Here is a wonderful offer for the Green Chain reaction project at #solo2010.
Dan Hagon says:
// Hi Peter, sounds a really fun project. I’m happy to help out with some Java coding. Also I have a cloud-hosted virtual machine I’m not really making much use of right now which you’re welcome to use.//
This is exactly one of the skills we shall need for this project. If we are going to look at patents over many past years we are going to have to use either/or a lot or humans or a lot of computing.
Dan worked with us as a summer student and then moved on to RAL. He helped us get much of the automation into crystal structure repositories. So I know that he knows this contribution is possible and valuable.
I’ll explain in more detail what we are going to do, but this is about how. We have written most of the tools (in Java) and we’ll be able to offer them so they can run standalone on any machine. This may require wrapping them as a WAR or other self-starting distributable. We’ll also need to make sure they run remotely (Java is described as write-once-run-anywhere and parodied as write-once-debug-everywhere. So people who know what debugging looks like are highly valued).
The main distributed tool will be natural-language-processing (NLP) for chemical documents and specifically reactions. I’ll describe this in detail in a later post. The overall strategy looks something like:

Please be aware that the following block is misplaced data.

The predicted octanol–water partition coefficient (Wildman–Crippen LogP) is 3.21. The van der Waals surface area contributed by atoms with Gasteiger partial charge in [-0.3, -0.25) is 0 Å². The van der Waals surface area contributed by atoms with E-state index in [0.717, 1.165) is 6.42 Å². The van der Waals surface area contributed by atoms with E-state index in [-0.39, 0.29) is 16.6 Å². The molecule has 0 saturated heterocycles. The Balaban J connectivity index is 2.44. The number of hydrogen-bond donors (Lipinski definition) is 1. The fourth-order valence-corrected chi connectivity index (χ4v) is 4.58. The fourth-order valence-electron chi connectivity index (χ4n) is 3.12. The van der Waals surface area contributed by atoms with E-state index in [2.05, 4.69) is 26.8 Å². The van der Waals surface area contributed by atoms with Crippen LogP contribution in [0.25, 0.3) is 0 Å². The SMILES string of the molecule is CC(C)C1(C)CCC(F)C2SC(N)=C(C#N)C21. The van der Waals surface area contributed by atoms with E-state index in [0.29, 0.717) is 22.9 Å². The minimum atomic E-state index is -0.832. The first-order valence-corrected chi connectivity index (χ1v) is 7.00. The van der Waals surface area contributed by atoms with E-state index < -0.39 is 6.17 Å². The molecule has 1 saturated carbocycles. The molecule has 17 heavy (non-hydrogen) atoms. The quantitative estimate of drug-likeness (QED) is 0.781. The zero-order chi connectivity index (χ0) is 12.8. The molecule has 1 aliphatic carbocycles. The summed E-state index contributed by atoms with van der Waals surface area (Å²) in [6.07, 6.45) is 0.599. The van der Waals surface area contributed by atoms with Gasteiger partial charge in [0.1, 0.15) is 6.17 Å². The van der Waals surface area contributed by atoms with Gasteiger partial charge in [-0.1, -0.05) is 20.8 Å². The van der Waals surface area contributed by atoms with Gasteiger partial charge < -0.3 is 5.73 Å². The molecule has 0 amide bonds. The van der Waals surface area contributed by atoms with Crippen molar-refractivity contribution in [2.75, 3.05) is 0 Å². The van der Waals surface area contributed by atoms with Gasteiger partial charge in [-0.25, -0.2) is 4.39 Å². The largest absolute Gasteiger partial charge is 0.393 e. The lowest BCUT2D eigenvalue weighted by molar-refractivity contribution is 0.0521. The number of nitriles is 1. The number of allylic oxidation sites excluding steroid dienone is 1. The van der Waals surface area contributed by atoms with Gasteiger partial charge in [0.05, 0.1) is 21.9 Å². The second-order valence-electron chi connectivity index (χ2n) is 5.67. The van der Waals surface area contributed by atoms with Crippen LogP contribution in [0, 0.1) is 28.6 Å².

* Download N documents from remote site (e.g. patents, Acta Crystallographica E)
* Find all reactions in the document (can be hundreds in patents, only one in Acta)
* Carry out NLP on each reaction.
* Create a datafile from each
* Index each datafile (probably using RDF)
* Search for green concepts in the RDF repository
* Present the results
We’ve got code for 1-4. We’ll need help and imagination with the later stages (5-7), especially since they may come slightly later than the initial parsing. But there will be many of you out there who have some experience of this sort of thing.
Note that the cloud is an ideal place to do this sort of work as it is embarrassingly parallel – or can be created as map-reduce. For example each volunteer could take a year of patents (many tens of thousands of reactions in each year)
So please volunteer for help with the computing – it should be fun.